In the most northerly part of Finland, nipped between Sweden, Norway and Russia is a small almost desolate village Utsjoki (69.91°N 27.03°E, 71m asl). There are barely more than 1100 people living there. Search on your favourite mapping software and zoom in.

Utsjoki is the most northerly municipality in Finland. It is the home of mother and daughter music duo Solju; Ulla Pirttijärvi (who has more dots and umlauts in her name than I am used to seeing at any time) and her daughter Hildá Länsman. And both perform with other combos. Ulla is a member of the trio Áššu with Harald Skullerud  (Percussion, Calimba, Calabas, Harmonium) and Olav Torget (Baryton guitar, Oilcan guitar, African Konting). Hilda is also with accordionist Viivi Maria Saarenkylä in Vildá .

Their music is based on a traditional joik or yoik a traditional form of song in Sámi music performed by the Sámi people of Sapmi in Northern Europe. Joik shares some of the qualities of some Native American cultures and (I suppose more logically) of Siberia. Solju takes some of those rhythms of nature and over lays electronica, other electronic strings, modernistic understanding of the bass phrasing with a line in from modern European rock and roll rhythms.

Any traditionalist will engage with the ideas of Solju’s new album “UVJAMUOHTA / POWDER SNOW”. Any listener to modern popular music (I honestly don’t know how else to describe it) will feel comfortable with the rhythms and challenged by the melodies.

For reasons beyond my understanding this September release (‘s press release) talks of spring. As the night’s get longer in Lapland and the spring of 2023 is so far away, I do not understand the references. So let’s be rock ‘n’ roll. The Beach Boys sing of summer all through the year. and there are songs of Christmastime from early autumn. Let’s not take this album as a seasonal offering.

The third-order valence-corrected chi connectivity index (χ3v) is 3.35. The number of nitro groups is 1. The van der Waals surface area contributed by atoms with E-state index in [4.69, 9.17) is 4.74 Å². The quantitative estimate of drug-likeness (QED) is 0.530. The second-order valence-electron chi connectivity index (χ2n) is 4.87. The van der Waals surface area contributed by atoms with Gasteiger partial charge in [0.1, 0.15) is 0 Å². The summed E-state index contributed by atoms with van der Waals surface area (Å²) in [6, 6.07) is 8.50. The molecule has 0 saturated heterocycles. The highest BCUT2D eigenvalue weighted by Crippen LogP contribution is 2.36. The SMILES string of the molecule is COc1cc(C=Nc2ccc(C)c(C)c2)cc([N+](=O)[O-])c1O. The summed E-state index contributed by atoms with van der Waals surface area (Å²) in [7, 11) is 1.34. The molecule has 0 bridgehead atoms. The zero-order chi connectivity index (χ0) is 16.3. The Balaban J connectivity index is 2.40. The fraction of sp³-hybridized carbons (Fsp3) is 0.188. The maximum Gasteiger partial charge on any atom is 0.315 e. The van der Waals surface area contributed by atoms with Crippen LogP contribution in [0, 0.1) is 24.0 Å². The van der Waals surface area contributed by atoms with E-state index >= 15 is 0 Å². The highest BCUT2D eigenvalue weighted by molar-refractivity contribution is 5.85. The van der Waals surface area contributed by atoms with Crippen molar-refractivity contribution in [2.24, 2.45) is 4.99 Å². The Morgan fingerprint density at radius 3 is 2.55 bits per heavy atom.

The more music you listen to, the smaller the world seems. There are infinite music styles more songs unwritten than written and more shared in the world than you can imagine. Why does it seem to my mid-northern European ears sound as if Oassi Mus from Solju’s new album Uvjamuohta (track 3) does not sound out of place in my imagination of northern Canadian first nation music? Or the vocals of all the songs share more to music from around the world than what we experience in our US/UK/Euro bubble?

There are strings here and basic modern rock rhythms. There are melodies that would carry English, French Spanish Italian (and many other) languages. But Sámi is not a language we are used to. And the vocal styling of songs like Válddi Fámut are strange. The electronica backing is very familiar.

This is a wonderfully accessible album. Northern Finland, and the Sámi language and culture seems so like home. There is enough to be challenging, but enough to act as a warm blanket guarding you in the cold Lapland nights. It’s spring in this album, but winter is coming.

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